About three o’clock in the morning they lit a big fire on the fifth floor and left because there was too much smoke. 20-25 minutes of shooting, and I decided to get out from under the bed.

When I crawled out, I found that they were shot in the second bed, and lifted it to see what’s under it no one is hiding.

I thought the second time that day I escaped death.

The Taliban tried to set fire to the hotel

Soon the room was filled with smoke. I had to do something, and I went out to the balcony. I saw a fire to my left. It was a serious fire, and it became clear to me that if the fire reaches my room, I will not survive.

I noticed the cables which hung from the roof to the ground. I reached out to them to check whether they will survive my weight, so I was able to go down, and at that moment flew past me bullets. One flew 20 inches from my left shoulder, and the second approximately two feet. Both struck me behind the window.

Most likely, it was a sniper of the international forces, who with the help of camera surveillance night saw me go out on the balcony, and decided that I was one of the attackers. Snipers don’t miss at this distance, but exactly at that moment I reached for the TV cables and the bullets flew past me.

I decided to go back to the room. I went to the bathroom — very, very slowly, so I could not hear. I had a manicure scissors. I took them and made a hole in the plastic that covered the bottom of the bed. There was enough space so I could climb into it.

I took two bottles of water and milk from the mini-bar and a t-shirt. I cut the shirt into small pieces and plugged their nose, so as to filter the smoke. The remaining part of the shirt I tied his mouth and filled the cloth with water and milk, making like a double filter. I was taught in training at the firehouse Athens airport.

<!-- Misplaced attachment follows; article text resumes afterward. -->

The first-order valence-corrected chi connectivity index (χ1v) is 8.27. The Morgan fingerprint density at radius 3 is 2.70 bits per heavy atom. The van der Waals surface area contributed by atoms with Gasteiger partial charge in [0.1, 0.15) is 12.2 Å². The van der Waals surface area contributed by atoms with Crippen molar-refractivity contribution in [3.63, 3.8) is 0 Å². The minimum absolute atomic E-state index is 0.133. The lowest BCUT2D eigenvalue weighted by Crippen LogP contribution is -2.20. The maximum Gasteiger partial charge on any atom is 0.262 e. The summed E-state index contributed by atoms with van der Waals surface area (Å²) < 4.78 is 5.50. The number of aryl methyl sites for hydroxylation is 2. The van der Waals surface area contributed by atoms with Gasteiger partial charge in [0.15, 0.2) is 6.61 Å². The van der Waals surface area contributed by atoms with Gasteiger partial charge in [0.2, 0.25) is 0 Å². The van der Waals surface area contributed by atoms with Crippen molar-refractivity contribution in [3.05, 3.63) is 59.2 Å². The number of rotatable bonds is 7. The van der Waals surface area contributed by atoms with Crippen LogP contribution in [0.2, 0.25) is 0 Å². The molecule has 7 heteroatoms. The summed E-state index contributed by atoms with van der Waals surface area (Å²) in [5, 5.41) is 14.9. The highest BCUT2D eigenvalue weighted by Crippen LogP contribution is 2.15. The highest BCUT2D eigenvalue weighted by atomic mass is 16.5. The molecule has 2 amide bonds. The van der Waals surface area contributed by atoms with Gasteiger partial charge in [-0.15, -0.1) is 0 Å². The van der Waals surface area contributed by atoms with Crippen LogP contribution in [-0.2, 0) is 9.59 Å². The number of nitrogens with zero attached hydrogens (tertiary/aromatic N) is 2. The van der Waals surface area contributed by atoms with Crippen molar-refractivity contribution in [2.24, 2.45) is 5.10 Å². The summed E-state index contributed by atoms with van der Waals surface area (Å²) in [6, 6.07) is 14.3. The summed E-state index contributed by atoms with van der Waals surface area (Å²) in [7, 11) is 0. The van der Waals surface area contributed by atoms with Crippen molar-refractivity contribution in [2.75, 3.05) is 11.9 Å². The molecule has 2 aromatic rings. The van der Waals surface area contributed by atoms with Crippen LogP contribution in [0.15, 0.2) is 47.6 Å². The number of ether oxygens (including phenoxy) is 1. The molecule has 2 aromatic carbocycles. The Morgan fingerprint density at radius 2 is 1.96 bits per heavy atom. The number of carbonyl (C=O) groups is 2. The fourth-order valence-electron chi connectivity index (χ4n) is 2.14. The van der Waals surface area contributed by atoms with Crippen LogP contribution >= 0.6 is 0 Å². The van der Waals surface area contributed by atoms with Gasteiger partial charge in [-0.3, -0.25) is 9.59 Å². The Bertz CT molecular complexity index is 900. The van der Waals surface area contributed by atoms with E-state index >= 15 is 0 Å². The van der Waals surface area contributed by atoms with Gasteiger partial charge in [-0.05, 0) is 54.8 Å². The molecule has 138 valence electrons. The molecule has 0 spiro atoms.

All that remains of the rooms on the fifth floor

Almost immediately after I climbed under the bottom of the bed, bad guys came back. One of them sat on the bed where I was hiding. I saw his feet, and he constantly spat. He gave the orders to others, and I still remember his voice.

Then he went to the bathroom, and then went to the balcony and emptied a few shops of his Kalashnikov. I lay as quiet as a mouse, afraid to publish at least one sound, because immediately after the shooting was absolute silence.

But somehow at this moment I had the thought that I will not die. I survived because I went to dinner earlier than usual. I survived when those men broke into my room and shot the other bed. I survived because the sniper missed. And now I’m well hidden.

I thought that international forces will somehow discourage the hotel, and decided that if I just sit here in your hole and do nothing, all will be well.

The hotel Intercontinental in Kabul

But early in the morning, the international forces began to shoot at the Windows of the rooms of the tanks. They were shooting mainly at 521 the room with me, but sometimes in other rooms as the gunmen ran from one room to another and shoot out to the troops.

Each time the tank shot, the whole hotel was literally shaking. Later I saw the results of that shooting in the other rooms — from furniture to matchsticks, the ceiling was a gaping hole. I was lucky and I survived.

Room 520, two doors down from the room of the Greek pilot

The militants opened fire again around six in the morning, right from my room. I heard they took out from the wardrobe my clothes, tore carpets off the floor, all piled in a heap, doused with gasoline and set on fire. They burned his headquarters in room 521.

The fire was two steps away from me, and I knew that this fire and strong smoke I live about 15-20 minutes, half hour tops. I kept my head as close as possible to the floor where there was oxygen, penetrated into the room through the open door to the balcony.

The smoke had a weird smell not like the smell of burning wood or rags. It was a very unpleasant smell. The smell of burning bodies.

Since I didn’t hear people, I decided to get out from under the bed. But as soon as I got out, I heard somewhere to break the window. The sound came from room 521, but then the same thing happened in my room. I had to somehow protect myself from the shards of glass.